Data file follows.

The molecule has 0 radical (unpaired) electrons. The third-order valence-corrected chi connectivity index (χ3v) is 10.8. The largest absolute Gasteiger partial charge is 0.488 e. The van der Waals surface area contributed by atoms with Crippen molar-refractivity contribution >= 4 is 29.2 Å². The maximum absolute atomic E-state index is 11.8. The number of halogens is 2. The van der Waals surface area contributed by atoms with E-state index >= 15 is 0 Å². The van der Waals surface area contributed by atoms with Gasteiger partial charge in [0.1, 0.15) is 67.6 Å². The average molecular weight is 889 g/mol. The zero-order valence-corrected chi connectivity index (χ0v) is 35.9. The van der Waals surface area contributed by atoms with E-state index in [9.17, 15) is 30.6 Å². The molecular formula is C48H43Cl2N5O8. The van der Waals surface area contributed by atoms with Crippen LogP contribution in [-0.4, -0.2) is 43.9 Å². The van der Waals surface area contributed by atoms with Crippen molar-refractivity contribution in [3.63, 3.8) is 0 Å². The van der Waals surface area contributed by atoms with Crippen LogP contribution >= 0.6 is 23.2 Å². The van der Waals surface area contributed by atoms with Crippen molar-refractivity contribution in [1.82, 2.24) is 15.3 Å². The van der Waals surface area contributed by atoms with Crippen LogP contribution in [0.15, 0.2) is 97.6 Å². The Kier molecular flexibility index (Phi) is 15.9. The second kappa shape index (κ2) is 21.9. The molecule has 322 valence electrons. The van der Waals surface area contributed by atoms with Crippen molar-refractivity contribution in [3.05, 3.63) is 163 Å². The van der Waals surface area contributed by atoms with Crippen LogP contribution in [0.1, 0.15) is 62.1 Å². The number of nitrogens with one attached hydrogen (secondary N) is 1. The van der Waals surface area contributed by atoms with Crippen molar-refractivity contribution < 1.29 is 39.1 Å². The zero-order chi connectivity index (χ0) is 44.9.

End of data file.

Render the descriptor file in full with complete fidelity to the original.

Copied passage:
The molecule has 0 radical (unpaired) electrons. The third-order valence-corrected chi connectivity index (χ3v) is 10.8. The largest absolute Gasteiger partial charge is 0.488 e. The van der Waals surface area contributed by atoms with Crippen molar-refractivity contribution >= 4 is 29.2 Å². The maximum absolute atomic E-state index is 11.8. The number of halogens is 2. The van der Waals surface area contributed by atoms with E-state index >= 15 is 0 Å². The van der Waals surface area contributed by atoms with Gasteiger partial charge in [0.1, 0.15) is 67.6 Å². The average molecular weight is 889 g/mol. The zero-order valence-corrected chi connectivity index (χ0v) is 35.9. The van der Waals surface area contributed by atoms with E-state index in [9.17, 15) is 30.6 Å². The molecular formula is C48H43Cl2N5O8. The van der Waals surface area contributed by atoms with Crippen LogP contribution in [-0.4, -0.2) is 43.9 Å². The van der Waals surface area contributed by atoms with Crippen molar-refractivity contribution in [3.63, 3.8) is 0 Å². The van der Waals surface area contributed by atoms with Crippen LogP contribution >= 0.6 is 23.2 Å². The van der Waals surface area contributed by atoms with Crippen molar-refractivity contribution in [1.82, 2.24) is 15.3 Å². The van der Waals surface area contributed by atoms with Crippen LogP contribution in [0.15, 0.2) is 97.6 Å². The Kier molecular flexibility index (Phi) is 15.9. The second kappa shape index (κ2) is 21.9. The molecule has 322 valence electrons. The van der Waals surface area contributed by atoms with Crippen molar-refractivity contribution in [3.05, 3.63) is 163 Å². The van der Waals surface area contributed by atoms with Crippen LogP contribution in [0.1, 0.15) is 62.1 Å². The number of nitrogens with one attached hydrogen (secondary N) is 1. The van der Waals surface area contributed by atoms with Crippen molar-refractivity contribution < 1.29 is 39.1 Å². The zero-order chi connectivity index (χ0) is 44.9.